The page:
The most important item that you will spend Rupees on are Magic Beans, which you plant in the soft soil you find scattered about Hyrule to sprout a flying lilypad when you are older (tip: catch a bug and drop it into the soft soil to earn a Gold Skulltula from each one!). But you will likely finish buying all of these when you are a child, and after that there really isn’t much else to spend Rupees on…

Adding insult to injury, is the fact that your BIG PAYOFF for collecting all 100 Gold Skulltulas is…. RUPEES! You heard it right. You’ll be rewarded with a 200 “Big Rupee” that you can keep on collecting for infinite money. Problem is… at this point in the game there is absolutely NO REASON to need rupees (and you’ll have long been maxed out at 500 anyway). There is nothing to buy with them except potions, but adept players won’t need potions and you can find fairy’s for free everywhere that you can catch in a bottle and they revive you fully if you die with them in your inventory, making Potions obsolete. This is a HUGE waste IMHO and is an aspect of the game that pissed me off even way back in 1998.

You know what else makes me a bit upset? Why are there hardly ANY extras in Ocarina of Time 3D? How about a Bestiary that gives you detailed information and artwork of all the enemies and bosses in the game? What about having unlockable making-of videos that gave us a look into how Ocarina of Time was developed? What about videos or images of all the Ocarina of Time fanart/cosplay that is art there? What about an unlockable music box that allows you to listen to all of the game’s tunes at your leisure? What about a Movie Gallery that lets you watch any of the game’s cinemas or string them together for one big Zelda movie? How about biographies on all of the game’s characters and a history of Hyrule? Nada. Zilch. Nothing like this is included and it bums me out….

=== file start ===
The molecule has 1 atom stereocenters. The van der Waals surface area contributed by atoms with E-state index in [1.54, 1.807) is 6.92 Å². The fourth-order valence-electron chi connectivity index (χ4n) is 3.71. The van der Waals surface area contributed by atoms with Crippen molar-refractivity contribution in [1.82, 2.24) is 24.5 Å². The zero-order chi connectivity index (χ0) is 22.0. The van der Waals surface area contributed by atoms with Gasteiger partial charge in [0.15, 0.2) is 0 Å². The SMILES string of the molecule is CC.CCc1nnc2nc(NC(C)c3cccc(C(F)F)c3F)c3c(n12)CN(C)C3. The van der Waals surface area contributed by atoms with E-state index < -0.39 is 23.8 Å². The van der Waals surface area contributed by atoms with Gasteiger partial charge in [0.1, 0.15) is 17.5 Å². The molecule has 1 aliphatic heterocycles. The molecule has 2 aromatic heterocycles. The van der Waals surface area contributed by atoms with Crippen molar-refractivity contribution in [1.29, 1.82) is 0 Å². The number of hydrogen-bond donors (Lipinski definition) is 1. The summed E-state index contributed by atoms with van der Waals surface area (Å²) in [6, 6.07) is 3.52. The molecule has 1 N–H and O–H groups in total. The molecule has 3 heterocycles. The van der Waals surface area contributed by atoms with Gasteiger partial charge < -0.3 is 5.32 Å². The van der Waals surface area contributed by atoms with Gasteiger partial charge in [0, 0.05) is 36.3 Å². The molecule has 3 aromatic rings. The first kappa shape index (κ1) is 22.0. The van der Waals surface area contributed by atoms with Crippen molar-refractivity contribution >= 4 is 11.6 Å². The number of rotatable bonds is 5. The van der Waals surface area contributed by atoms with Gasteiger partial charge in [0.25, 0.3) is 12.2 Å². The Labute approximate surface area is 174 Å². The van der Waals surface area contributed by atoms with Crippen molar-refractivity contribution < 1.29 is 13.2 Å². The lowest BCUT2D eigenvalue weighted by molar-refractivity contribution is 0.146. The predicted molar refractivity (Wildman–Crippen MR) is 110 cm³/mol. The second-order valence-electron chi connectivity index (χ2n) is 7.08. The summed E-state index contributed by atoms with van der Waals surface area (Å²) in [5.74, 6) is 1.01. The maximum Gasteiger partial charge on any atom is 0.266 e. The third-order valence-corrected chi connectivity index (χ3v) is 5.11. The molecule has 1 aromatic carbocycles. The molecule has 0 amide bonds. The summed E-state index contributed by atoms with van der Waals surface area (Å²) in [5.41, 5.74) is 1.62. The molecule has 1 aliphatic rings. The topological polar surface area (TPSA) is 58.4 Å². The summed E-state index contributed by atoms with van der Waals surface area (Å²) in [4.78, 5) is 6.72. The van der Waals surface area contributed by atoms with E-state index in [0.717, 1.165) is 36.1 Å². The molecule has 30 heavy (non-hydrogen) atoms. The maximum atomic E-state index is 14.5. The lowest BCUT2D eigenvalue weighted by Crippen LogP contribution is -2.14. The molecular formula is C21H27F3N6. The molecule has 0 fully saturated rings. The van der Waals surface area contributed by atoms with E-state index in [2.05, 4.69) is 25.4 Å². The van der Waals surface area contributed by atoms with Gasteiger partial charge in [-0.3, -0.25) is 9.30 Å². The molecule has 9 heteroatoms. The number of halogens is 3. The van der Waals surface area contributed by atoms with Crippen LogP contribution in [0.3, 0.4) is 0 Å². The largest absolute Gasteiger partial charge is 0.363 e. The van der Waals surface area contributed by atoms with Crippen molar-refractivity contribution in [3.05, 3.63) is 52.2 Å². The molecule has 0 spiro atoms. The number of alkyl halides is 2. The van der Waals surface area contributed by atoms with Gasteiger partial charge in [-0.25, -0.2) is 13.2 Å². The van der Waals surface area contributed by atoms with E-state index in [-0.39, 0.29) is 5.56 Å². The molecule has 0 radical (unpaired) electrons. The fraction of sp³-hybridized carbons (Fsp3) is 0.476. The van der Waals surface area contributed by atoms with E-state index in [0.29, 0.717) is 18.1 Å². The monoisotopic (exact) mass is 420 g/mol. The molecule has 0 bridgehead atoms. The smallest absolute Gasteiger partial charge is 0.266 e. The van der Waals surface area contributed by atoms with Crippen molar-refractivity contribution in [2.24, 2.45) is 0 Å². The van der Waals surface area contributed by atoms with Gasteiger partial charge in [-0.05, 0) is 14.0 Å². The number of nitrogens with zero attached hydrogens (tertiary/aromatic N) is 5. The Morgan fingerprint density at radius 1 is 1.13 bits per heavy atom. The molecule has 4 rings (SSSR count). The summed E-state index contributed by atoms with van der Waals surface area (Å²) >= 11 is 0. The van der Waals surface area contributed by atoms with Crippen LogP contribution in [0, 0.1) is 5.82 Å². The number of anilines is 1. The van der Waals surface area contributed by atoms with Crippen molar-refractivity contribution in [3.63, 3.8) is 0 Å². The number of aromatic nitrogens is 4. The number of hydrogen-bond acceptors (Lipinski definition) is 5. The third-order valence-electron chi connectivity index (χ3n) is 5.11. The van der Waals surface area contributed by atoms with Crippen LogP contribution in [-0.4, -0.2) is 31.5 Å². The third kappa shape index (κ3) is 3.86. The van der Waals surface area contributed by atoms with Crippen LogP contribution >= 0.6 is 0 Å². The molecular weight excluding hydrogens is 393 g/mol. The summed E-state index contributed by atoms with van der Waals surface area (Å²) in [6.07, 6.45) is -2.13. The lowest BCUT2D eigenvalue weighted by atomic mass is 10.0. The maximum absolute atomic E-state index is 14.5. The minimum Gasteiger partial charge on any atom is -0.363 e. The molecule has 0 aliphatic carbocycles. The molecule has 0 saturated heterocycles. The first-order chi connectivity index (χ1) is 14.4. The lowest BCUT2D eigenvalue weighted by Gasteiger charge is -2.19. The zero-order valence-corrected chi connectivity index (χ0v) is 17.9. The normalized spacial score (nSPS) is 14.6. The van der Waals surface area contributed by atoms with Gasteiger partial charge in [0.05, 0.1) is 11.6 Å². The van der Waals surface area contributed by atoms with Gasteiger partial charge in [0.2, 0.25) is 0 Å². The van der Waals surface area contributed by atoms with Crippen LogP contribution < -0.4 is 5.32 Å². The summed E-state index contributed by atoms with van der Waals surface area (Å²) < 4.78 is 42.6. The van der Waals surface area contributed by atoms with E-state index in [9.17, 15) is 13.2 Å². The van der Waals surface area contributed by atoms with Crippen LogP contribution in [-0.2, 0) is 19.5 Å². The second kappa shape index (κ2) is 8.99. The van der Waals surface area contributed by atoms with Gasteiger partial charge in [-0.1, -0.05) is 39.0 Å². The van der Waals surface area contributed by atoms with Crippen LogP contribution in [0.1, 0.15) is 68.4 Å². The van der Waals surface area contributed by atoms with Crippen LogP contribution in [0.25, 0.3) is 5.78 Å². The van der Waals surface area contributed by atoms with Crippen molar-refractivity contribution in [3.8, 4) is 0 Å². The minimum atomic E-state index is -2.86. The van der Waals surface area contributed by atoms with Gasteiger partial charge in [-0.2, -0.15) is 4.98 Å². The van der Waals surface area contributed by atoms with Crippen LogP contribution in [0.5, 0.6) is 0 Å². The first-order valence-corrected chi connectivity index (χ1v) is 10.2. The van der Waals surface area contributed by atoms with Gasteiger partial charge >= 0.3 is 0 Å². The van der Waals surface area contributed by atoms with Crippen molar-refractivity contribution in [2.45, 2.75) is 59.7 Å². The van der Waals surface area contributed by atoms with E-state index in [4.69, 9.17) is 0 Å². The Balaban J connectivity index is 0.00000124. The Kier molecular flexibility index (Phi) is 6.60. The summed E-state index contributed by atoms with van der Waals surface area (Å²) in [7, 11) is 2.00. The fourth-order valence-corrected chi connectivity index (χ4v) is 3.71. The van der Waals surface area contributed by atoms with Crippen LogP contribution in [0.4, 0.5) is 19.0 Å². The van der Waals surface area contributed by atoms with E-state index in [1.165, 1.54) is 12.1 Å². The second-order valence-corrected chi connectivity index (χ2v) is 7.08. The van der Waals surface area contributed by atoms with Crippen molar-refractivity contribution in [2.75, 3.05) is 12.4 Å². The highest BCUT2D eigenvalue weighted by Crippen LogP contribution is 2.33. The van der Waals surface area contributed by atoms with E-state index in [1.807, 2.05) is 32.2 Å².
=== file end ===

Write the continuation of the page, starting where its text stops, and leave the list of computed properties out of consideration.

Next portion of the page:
One easy thing Nintendo could’ve done to extend replay value is make all of the above unlockable by using all these wasted Rupees. Imagine if you need to collect say 3000 Rupees to unlock the Bestiary. And 5000 to unlock the Movie Gallery. Why Nintendo doesn’t include something like this is beyond me. It would’ve infinitely added more replay value to the game while also satisfying those who feel ripped off that they had to re-buy Ocarina of Time, while also not taking anything away from the original core game.

Another part of the game that makes me upset is one of the final items you find, the Silver Gauntlets. These FINALLY allow you to lift the Gray Boulders that you have seen mysteriously spread about Hyrule throughout the adventure. Man there must be something amazing hidden beneath that Gray Boulder in Hyrule Field right! RIGHT?! HELL NO! You know what is under that Gray Boulder you’ve been pondering about since the beginning of the game? You know the one smack dab in the middle of Hyrule Field. NOTHING. I will say it again. ABSOLUTELY F*CKING NOTHING. You know what’s underneath two other Gray Boulders? One of them is a Deku Shop with Business Scrubs who sell you Deku Nuts, Red Potion, etc. (just like you’d find BEFORE YOU TURNED INTO AN ADULT), underneath another is a bunch of Rupees beneath some water. In fact it’s better I tell you now so you don’t throw your 3DS against a wall when you finally pick up that Gray Boulder. For all of Nintendo’s great design decisions in Ocarina of Time, they really failed at the endgame, and aspects like these really show Ocarina of Time’s age. This type of thing would be unacceptable in this day and age. To be fair, there ARE one or two Gold Skulltulas that you can’t get until you can lift those Gray Boulders. So, you know. There’s that. They help you earn that moolah you so badly need! Grr…

*end rant*